It does not matter how I came to find myself living in Kayne, teaching math and reading and geography to the children of dew farmers and mechanics, living above a junkyard in a two-room housing module that was already an antique before my mothers were born. It only matters that I did, and that I was there on that windy night when they brought the waste runners in, three days past the summer solstice. They’d been found by a prospecting gang, somewhere in the hills out beyond the marker buoys. By the time the pair reached Kayne they were both unconscious and as near to death as any woman goes without slipping across. Their suits had failed or been breached (I never learned which), and both were suffering advanced decompression. The prospectors claimed the pair were still somewhat cognizant when they were discovered, huddled together inside a wrecked crawler, bogged down at the lip of a dust sink. The vehicle’s tracks led off to the north, consistent with what the prospectors said the women had told them before finally losing consciousness. The runners both died before dawn. It is a wonder they lived as long as that, and it is a goddamned mercy they did not live any longer.


Bradbury Weather

I still have all the old books that Sailor left behind when she finally packed up and went looking for the Fenrir temples. I keep them in a big cargo crate with most of her other things, all that shit I haven’t been able to part with. One of the books, a collection of proverbs, was written more than two hundred years ago by a Gyuto monk. It was published after his death in a Chinese prison, the manuscript smuggled out by someone or another, translated into Spanish and English, and then published in America. The monk, who did not wish to be remembered by name, wrote: “No story has a beginning, and no story has an end. Beginnings and endings may be conceived to serve a purpose, to serve a momentary and transient intent, but they are, in their truer nature, arbitrary and exist solely as a construct of the mind of man.”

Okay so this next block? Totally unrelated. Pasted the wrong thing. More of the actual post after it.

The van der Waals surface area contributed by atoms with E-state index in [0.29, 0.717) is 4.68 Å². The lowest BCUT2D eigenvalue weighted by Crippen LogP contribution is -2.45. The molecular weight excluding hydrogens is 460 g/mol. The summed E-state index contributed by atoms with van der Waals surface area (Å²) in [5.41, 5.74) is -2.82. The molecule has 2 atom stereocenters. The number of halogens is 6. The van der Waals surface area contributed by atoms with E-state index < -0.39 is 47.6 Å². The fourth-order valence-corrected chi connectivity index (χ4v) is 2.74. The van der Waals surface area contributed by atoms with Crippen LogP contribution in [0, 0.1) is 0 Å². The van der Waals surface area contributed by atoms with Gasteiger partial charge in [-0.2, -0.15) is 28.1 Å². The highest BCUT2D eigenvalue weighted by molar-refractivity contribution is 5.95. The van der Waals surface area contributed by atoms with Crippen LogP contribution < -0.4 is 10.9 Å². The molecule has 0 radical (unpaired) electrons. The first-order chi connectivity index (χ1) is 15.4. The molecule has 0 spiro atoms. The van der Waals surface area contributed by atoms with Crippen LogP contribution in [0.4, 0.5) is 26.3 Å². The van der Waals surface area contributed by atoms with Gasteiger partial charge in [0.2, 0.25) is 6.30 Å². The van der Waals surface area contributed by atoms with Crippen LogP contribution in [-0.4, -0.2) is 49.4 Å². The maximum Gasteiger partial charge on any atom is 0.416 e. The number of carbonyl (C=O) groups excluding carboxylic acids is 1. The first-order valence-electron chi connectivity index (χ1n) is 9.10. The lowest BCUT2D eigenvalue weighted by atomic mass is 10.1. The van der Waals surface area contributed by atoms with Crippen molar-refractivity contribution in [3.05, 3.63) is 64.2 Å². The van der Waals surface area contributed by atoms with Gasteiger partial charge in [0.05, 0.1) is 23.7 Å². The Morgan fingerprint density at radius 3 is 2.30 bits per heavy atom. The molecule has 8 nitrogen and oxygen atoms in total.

Sometimes, very late at night, or very early in the morning, when I should be sleeping or meditating, I read from Sailor’s discarded books, and I’ve underlined that passage in red. If what I’m about to write down here needs an epigraph, that’s probably as good as any I’ll ever find, just as this beginning is as arbitrary and suitable as any I could ever choose. She left me. I couldn’t have stopped her, not that I ever would have tried. I’m not that sort of woman. It was her decision, and I believed then it would have been wrong for me to interfere. But six months later, after the nightmares began, and I failed a routine mental-health evaluation, I resigned my teaching post and council seat and left to chase rumors and the ghost of her across the Xanthe Terra and Lunae Planum.

Richard Powers
Caitlin R. Kiernan
800 pages [main volume]
United States
In Print